The Evolution of Structural Defects under Irradiation in W by Molecular Dynamics Simulation

RX Zheng and WJ Xuan and JJ Xie and SS Chen and LQ Yang and L Zhang, MATERIALS, 16, 4414 (2023).

DOI: 10.3390/ma16124414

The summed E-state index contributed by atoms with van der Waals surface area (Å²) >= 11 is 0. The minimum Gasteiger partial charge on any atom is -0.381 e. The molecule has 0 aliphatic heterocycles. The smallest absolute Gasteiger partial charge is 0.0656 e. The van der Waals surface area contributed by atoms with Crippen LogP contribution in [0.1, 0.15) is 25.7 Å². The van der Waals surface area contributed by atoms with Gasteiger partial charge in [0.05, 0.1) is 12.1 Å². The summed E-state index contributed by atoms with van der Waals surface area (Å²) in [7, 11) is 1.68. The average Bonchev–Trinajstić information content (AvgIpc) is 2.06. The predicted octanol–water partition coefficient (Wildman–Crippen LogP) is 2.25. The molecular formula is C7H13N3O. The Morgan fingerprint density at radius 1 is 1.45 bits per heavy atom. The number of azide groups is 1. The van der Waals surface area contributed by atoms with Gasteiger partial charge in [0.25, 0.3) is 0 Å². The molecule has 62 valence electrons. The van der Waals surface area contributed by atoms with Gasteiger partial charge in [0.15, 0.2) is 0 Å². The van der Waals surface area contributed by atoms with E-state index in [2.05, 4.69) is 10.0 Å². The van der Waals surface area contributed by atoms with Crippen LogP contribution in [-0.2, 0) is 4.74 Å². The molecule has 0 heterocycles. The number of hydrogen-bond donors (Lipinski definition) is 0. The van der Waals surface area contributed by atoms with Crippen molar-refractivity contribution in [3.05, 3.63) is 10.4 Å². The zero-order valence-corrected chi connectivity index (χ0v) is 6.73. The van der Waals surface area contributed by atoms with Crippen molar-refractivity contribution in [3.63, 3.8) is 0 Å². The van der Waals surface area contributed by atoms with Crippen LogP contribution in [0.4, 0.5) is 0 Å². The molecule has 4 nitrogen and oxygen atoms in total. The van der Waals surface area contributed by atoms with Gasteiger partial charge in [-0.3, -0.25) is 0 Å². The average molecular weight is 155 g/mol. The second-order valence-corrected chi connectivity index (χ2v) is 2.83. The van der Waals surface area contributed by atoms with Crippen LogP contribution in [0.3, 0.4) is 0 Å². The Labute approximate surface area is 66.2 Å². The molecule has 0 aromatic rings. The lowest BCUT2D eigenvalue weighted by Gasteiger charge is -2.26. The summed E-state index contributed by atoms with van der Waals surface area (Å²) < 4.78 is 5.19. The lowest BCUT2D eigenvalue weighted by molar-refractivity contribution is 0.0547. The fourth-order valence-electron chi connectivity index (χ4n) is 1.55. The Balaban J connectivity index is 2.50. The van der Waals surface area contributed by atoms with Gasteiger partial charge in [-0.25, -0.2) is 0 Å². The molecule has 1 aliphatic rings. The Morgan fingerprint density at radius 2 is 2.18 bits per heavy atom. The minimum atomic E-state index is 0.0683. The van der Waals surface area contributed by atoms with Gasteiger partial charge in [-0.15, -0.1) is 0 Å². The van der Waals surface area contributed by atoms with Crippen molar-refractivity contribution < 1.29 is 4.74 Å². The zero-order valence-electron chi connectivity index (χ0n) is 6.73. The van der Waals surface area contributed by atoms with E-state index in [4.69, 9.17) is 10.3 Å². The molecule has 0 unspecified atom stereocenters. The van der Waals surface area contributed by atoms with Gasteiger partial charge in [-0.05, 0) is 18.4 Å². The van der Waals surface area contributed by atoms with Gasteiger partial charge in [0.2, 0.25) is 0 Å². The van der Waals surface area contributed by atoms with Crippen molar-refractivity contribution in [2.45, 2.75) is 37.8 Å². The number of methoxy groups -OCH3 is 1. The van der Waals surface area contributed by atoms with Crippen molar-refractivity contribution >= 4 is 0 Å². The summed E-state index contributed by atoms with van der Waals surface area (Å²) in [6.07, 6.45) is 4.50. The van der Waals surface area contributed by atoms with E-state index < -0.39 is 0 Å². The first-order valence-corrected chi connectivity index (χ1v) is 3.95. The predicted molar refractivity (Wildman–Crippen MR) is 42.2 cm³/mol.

Tungsten (W) can be used in plasma-facing components in a fusion reactor because of its excellent radiation resistance. Some studies have found that nanocrystalline metals with a high density of grain boundary show a higher ability to resist radiation damage compared to conventional coarse-grained materials. However, the interaction mechanism between grain boundary and defect is still unclear. In the present study, molecular dynamics simulations were carried out to explore the difference of defect evolution in single-crystal and bicrystal W, while the effects of temperature and the energy of the primary knocked atom (PKA) were taken into account. The irradiation process was simulated at the temperature range of 300 to 1500 K, and the PKA energy varied from 1 to 15 keV. The results show that the generation of defects is more sensitive to the energy of PKA than temperature; the number of defects increases at the thermal spike stage with the increase of the PKA energy, but the correlation with temperature is not strong. The presence of the grain boundary prevented the recombination of interstitial atoms and vacancies during the collision cascades, and the vacancies were more likely to form large clusters than interstitial atoms in the bicrystal models. This can be ascribed to the strong segregation tendency of the interstitial atoms to grain boundaries. The simulations provide useful information for understanding the role of grain boundaries in the evolution of irradiated structural defects.

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